In men, testicular dimensions and volume are correlated with testicular function [38, 39]. In rams, testicular size is highly correlated with sertoli cell mass [40], and testicular diameter at 150 days of postnatal age is positively associated with postpubertal testicular size and sperm output [41]. In utero testicular development is dependent on circulating fetal gonadotrophin concentrations, but the effect of the nutritional environment before fetal pituitary function is established is less clear. Maternal undernutrition for 50 days after mating in sheep did not affect testicular size, but was associated with increased testosterone production, advanced development of seminiferous tubules, and increased expression of steroidogenic acute regulatory protein (StAR) at day 50, implying that undernutrition may upregulate fetal testicular steroidogenesis [42]. We did not assess fertility in the rams in our study; however, the increased testicular size across all undernourished groups suggests not only sparing of but also possible enhancement of reproductive capacity in male offspring.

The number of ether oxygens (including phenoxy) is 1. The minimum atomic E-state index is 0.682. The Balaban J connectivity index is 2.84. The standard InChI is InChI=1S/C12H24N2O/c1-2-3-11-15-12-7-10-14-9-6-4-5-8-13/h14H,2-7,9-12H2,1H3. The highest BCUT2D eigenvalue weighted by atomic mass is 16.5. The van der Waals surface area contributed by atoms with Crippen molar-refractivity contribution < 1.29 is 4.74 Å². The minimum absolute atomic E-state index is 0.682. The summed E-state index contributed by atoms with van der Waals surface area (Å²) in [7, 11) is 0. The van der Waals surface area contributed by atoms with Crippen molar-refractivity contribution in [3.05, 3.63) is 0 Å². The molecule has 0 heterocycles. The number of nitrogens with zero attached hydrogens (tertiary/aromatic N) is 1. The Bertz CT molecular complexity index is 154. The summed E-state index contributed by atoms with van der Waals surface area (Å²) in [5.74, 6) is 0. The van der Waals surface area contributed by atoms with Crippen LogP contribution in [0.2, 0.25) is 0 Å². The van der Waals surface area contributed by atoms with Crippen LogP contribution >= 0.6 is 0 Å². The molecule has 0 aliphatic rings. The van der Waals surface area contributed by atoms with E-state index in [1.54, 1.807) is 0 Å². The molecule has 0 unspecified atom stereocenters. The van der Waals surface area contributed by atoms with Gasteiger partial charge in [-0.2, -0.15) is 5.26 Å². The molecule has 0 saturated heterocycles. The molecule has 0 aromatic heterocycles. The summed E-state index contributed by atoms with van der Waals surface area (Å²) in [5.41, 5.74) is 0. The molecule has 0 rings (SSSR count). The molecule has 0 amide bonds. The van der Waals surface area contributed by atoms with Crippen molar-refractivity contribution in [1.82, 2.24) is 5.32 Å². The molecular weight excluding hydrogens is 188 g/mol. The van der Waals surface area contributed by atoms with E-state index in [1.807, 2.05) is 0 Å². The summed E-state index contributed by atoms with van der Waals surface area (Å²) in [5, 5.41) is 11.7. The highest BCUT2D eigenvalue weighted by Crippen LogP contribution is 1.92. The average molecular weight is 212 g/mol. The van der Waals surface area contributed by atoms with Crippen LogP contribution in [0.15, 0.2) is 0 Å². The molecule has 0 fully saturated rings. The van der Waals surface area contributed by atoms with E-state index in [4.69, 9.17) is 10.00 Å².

While serial assessments of body composition throughout the life course would have been desirable, this was not possible due to logistic constraints. The effect of ageing on fat mass might be more profound in males, and there may have been changes over time in body composition that were related to other growth parameters, for example, rapid seasonal weight changes or growth velocity in different time periods, or the timing of puberty. The attrition over time associated with large cohorts of animals over years also meant that numbers in the male control group were lower than ideal. Despite this, the magnitude of the phenotypic differences between controls and undernourished male offspring suggests a profound effect.

5. Conclusions

Brief undernutrition around the time of conception in sheep alters adult phenotype in male offspring, including an increase in proportional body fat. This is likely to increase the risk of metabolic dysfunction and may contribute to the observed effects of periconceptional undernutrition on endocrine and metabolic regulation. The increased gonadal size in males, despite decreased growth of several other organs, may reflect prioritising reproductive capacity in response to an adverse periconceptional environment.


The authors would like to thank the staff of Ngapouri Research Station, University of Auckland, Reporoa, New Zealand for technical assistance; the Health Research Council of New Zealand, and the National Research Centre for Growth and Development, New Zealand, for funding support.


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Copyright © 2012 Anne L. Jaquiery et al. This is an open access article distributed under the Creative Commons Attribution License, which permits unrestricted use, distribution, and reproduction in any medium, provided the original work is properly cited.